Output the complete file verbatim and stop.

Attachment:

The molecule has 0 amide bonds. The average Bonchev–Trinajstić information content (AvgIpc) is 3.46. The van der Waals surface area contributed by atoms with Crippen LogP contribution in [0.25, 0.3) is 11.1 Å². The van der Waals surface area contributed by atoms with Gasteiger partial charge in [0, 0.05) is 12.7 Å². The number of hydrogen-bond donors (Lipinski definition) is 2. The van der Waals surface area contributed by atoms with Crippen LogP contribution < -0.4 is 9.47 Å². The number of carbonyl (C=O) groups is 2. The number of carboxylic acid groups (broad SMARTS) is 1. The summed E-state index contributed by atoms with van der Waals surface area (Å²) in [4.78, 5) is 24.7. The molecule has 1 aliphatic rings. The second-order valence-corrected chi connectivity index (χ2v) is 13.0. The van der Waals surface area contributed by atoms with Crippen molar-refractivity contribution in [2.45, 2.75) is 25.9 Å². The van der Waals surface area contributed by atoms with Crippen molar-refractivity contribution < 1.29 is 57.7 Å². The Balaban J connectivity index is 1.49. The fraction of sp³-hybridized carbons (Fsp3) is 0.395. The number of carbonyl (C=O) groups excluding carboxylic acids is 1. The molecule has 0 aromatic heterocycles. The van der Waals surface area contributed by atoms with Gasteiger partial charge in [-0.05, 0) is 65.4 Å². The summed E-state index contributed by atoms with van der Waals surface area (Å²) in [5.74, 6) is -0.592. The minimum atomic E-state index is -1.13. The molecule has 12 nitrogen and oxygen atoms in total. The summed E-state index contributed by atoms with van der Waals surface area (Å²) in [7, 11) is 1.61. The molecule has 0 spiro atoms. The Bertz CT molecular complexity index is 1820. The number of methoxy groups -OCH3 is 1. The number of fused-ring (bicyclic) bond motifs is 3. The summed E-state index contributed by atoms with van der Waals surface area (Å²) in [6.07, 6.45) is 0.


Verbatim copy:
The molecule has 0 amide bonds. The average Bonchev–Trinajstić information content (AvgIpc) is 3.46. The van der Waals surface area contributed by atoms with Crippen LogP contribution in [0.25, 0.3) is 11.1 Å². The van der Waals surface area contributed by atoms with Gasteiger partial charge in [0, 0.05) is 12.7 Å². The number of hydrogen-bond donors (Lipinski definition) is 2. The van der Waals surface area contributed by atoms with Crippen LogP contribution < -0.4 is 9.47 Å². The number of carbonyl (C=O) groups is 2. The number of carboxylic acid groups (broad SMARTS) is 1. The summed E-state index contributed by atoms with van der Waals surface area (Å²) in [4.78, 5) is 24.7. The molecule has 1 aliphatic rings. The second-order valence-corrected chi connectivity index (χ2v) is 13.0. The van der Waals surface area contributed by atoms with Crippen molar-refractivity contribution in [2.45, 2.75) is 25.9 Å². The van der Waals surface area contributed by atoms with Crippen molar-refractivity contribution < 1.29 is 57.7 Å². The Balaban J connectivity index is 1.49. The fraction of sp³-hybridized carbons (Fsp3) is 0.395. The number of carbonyl (C=O) groups excluding carboxylic acids is 1. The molecule has 0 aromatic heterocycles. The van der Waals surface area contributed by atoms with Gasteiger partial charge in [-0.05, 0) is 65.4 Å². The summed E-state index contributed by atoms with van der Waals surface area (Å²) in [5.74, 6) is -0.592. The minimum atomic E-state index is -1.13. The molecule has 12 nitrogen and oxygen atoms in total. The summed E-state index contributed by atoms with van der Waals surface area (Å²) in [7, 11) is 1.61. The molecule has 0 spiro atoms. The Bertz CT molecular complexity index is 1820. The number of methoxy groups -OCH3 is 1. The number of fused-ring (bicyclic) bond motifs is 3. The summed E-state index contributed by atoms with van der Waals surface area (Å²) in [6.07, 6.45) is 0.